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Seashells - Gastropods

Natural History Museum > Seashells - Gastropods

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645:Natural History Museum > Seashells - Gastropods

submitted by Museum Administration on 23.10.2003

Bonnet Shell

Scotch Bonnet, Phalium granulatum, underside. 8 cm long. Photograph © James Prineas, 2003

644:Natural History Museum > Seashells - Gastropods

submitted by Museum Administration on 23.10.2003

Knobbed Helmet

Still quite common on Kythera is the sturdy Knobbed Helmet Shell, Galeodea echinophora, 5 cm long. Photograph © James Prineas, 2003

642:Natural History Museum > Seashells - Gastropods

submitted by Museum Administration on 23.10.2003

Giant Tun, detail

The hypnotic, spiraling point of a Giant Tun Shell, Tonna galea. Photograph © James Prineas, 2003

641:Natural History Museum > Seashells - Gastropods

submitted by Museum Administration on 23.10.2003

Giant Tun aperture

The Giant Tun, Tonna galea, lying on its side to show its wide, gaping aperture. Photograph © James Prineas, 2003

640:Natural History Museum > Seashells - Gastropods

submitted by Museum Administration on 23.10.2003

Giant Tun

Giant Tun, Tonna galea. Happily, these magnificent giant snails are still quite common around Kythera, and have been seen laying their eggs in the shallow waters of Diakofty. This specimen is 22 cm from tip to tail. Photograph © James Prineas, 2003

639:Natural History Museum > Seashells - Gastropods

submitted by Museum Administration on 23.10.2003

Little Tuns

Three little Tun Shells, Tonna galea. These sweet shells grow into giants up to 25 cm long. The youngsters pictured are just 3 – 3.5 cm long. Photograph © James Prineas, 2003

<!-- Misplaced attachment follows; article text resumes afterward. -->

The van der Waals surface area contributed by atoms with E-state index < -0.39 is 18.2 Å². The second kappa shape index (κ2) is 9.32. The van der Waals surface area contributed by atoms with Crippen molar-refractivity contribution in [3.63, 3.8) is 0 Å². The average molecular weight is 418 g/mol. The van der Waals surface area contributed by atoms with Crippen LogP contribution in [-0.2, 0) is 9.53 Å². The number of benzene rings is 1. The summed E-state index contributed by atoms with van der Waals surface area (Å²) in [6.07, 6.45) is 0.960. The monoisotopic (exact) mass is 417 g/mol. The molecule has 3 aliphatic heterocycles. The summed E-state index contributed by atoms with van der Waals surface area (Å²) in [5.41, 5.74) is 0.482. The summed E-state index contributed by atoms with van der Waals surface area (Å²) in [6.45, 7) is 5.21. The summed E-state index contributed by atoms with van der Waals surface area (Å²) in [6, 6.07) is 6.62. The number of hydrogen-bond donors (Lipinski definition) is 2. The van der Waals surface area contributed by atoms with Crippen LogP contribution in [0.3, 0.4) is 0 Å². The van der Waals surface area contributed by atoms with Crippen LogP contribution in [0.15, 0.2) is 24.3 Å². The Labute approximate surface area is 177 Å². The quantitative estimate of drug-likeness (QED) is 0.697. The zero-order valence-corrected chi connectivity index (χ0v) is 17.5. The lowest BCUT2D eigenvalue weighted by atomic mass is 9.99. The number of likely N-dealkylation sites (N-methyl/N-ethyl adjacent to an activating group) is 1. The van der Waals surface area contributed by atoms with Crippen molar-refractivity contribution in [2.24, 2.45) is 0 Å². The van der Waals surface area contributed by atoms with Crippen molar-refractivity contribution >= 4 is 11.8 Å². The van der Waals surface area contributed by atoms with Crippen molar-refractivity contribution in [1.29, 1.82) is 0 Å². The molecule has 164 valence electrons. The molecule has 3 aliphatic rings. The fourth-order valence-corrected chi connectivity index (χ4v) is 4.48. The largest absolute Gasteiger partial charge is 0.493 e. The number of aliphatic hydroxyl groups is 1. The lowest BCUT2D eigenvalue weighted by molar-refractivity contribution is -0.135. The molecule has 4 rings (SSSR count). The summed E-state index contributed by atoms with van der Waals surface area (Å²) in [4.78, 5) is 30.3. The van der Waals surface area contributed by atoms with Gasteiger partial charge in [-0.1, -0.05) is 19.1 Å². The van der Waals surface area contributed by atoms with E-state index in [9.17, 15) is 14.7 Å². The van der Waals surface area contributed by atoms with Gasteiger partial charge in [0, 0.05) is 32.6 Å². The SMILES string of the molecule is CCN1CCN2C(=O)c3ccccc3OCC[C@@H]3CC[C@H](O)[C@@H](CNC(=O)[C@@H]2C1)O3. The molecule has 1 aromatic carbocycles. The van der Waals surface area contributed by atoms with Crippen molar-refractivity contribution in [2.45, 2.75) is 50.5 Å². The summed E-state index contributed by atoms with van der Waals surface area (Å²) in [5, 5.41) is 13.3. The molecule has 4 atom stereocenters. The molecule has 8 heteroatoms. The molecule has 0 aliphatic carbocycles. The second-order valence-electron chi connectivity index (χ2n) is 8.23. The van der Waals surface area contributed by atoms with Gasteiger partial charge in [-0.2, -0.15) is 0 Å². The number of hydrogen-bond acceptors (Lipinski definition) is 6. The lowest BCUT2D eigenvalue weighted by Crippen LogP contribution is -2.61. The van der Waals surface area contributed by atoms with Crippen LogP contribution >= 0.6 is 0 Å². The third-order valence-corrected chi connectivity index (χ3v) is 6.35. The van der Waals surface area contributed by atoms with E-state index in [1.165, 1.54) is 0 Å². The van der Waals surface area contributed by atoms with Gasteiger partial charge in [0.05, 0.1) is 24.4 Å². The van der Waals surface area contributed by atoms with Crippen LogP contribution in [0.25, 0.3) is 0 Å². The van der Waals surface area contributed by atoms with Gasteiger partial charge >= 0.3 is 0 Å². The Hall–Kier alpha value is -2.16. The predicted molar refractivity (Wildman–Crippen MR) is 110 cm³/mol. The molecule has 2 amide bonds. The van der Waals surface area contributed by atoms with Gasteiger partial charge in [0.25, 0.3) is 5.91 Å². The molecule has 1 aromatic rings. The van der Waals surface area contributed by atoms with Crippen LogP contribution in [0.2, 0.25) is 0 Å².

638:Natural History Museum > Seashells - Gastropods

submitted by Museum Administration on 23.10.2003

Necklace Shells

Three beautiful Necklace Shells, Natica hebraea, looking pretty enough to wear, are very common on Kythera. The ones pictured are 2 – 4.5 cm long. Photograph © James Prineas, 2003

637:Natural History Museum > Seashells - Gastropods

submitted by Museum Administration on 23.10.2003

Josephine Shell

A Josephine Shell Neverita josephina. Frequently found on Kythera, though less common than its close relative, the Necklace Shell. This one is 2 cm long. Photograph © James Prineas, 2003

636:Natural History Museum > Seashells - Gastropods

submitted by Museum Administration on 23.10.2003

Moon Operculum

The Moon Snails, which include Moon, Josephine, and Necklace Shells, have semi-circular, spiralled doors that close the snails safely inside their shells. The door is called an operculum, and in the Moon Snails it looks like a flattened version of the snail itself. This one is 2 cm long. Photograph © James Prineas, 2003

635:Natural History Museum > Seashells - Gastropods

submitted by Museum Administration on 23.10.2003

Moon Shell

Moon Shell, Polynices guillemini, a sweet little shell with a bullseye point. 1.2 cm long. Photograph © James Prineas, 2003

634:Natural History Museum > Seashells - Gastropods

submitted by Museum Administration on 23.10.2003

Necklace Shell aperture

The underside of a Necklace Shell, Natica hebraea, showing the semi-circular opening for the operculum. Photograph © James Prineas, 2003